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Hamas denies ready for two-state solution

Written by: Staff

RAMALLAH, West Bank, Apr 7 (Reuters) Senior Hamas officials today denied reports their new government was ready for a two-state solution with Israel or would present such a proposal to Palestinian President Mahmoud Abbas.

''This talk is not correct ... Hamas won't change it's thinking and won't introduce such a massive shift in its thinking and risk losing its constituency,'' Deputy Prime Minister Naser al-Shaer told Reuters.

Any readiness to talk about a two-state solution would imply recognition of Israel, which the Islamic militant group is formally sworn to destroy.

Hamas has come under Western pressure to recognise Israel, renounce violence and accept past peace deals or risk losing vital aid.

Prime Minister Ismail Haniyeh, who is also a Hamas leader, is due to meet Abbas later today in Gaza.

''No one will present such a proposal to the president, neither to the government,'' said Shaer, seen as a moderate within the Hamas leadership.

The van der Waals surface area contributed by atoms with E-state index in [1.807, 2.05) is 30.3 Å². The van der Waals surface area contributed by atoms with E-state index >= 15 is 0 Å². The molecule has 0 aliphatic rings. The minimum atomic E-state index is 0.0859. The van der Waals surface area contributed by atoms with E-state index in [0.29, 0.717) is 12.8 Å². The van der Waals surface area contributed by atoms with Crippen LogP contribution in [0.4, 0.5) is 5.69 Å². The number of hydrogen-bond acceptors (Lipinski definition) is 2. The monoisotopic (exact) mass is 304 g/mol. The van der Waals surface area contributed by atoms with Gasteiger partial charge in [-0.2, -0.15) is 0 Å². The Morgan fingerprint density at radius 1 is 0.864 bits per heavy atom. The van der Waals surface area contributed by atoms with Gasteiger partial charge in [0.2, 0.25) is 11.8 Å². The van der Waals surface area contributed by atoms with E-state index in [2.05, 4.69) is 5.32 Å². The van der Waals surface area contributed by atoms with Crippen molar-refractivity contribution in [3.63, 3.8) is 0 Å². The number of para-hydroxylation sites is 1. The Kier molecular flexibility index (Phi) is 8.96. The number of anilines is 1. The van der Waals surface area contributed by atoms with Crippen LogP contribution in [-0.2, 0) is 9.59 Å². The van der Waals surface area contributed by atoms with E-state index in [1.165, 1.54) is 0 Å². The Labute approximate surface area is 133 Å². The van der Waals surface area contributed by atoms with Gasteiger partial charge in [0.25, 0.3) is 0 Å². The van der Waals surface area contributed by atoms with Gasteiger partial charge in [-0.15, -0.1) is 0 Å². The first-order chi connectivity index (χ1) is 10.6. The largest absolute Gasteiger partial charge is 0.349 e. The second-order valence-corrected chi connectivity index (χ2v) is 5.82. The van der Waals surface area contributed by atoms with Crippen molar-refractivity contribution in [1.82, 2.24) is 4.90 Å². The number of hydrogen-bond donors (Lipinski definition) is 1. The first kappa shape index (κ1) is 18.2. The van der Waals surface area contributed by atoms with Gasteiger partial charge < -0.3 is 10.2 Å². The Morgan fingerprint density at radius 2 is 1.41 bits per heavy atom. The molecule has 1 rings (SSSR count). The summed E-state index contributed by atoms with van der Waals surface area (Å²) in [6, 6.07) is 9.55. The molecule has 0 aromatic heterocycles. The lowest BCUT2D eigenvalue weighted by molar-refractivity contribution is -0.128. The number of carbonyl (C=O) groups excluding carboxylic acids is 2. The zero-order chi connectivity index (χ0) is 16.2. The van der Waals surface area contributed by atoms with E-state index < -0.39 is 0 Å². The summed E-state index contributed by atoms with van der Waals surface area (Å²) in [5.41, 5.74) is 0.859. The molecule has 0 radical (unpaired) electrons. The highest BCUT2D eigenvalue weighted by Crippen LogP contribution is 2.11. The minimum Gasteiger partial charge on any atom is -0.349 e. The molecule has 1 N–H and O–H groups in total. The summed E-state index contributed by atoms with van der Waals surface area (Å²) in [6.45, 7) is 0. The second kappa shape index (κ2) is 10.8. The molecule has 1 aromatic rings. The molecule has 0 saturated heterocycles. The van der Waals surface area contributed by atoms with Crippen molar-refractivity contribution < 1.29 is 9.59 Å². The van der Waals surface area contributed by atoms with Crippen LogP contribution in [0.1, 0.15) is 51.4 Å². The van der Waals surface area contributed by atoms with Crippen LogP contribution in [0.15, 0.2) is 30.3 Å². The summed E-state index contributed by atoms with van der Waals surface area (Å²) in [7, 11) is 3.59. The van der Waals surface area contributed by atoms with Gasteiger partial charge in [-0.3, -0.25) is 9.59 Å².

Palestinian cabinet spokesman Ghazi Hamad added: ''This issue is not on the agenda for the prime minister's meeting with President Abbas.'' Hamas, which defeated Abbas's long-dominant Fatah movement in January elections, has vowed to keep fighting the Jewish state since taking over the Palestinian government last week. It says talks with Israel would be a waste of time.

Israel calls Hamas a terrorist organisation and has vowed not to negotiate with the group.

In an interview with Britain's Times newspaper published on Friday, Palestinian Foreign Minister Mahmoud al-Zahar, a senior Hamas leader, said the group was prepared to discuss what was meant by a two-state solution.

Zahar said he wanted clarification on the issue from the ''Quartet'' of West Asia mediators -- the United Nations, the United States, the European Union and Russia.

''Let us speak about what is the meaning of the two-state solution,'' Zahar was quoted as saying. ''We will ask them what is their concept concerning the two-state solution.'' Earlier this week, Zahar denied referring to a two-state solution to the conflict in a letter to UN Secretary-General Kofi Annan.


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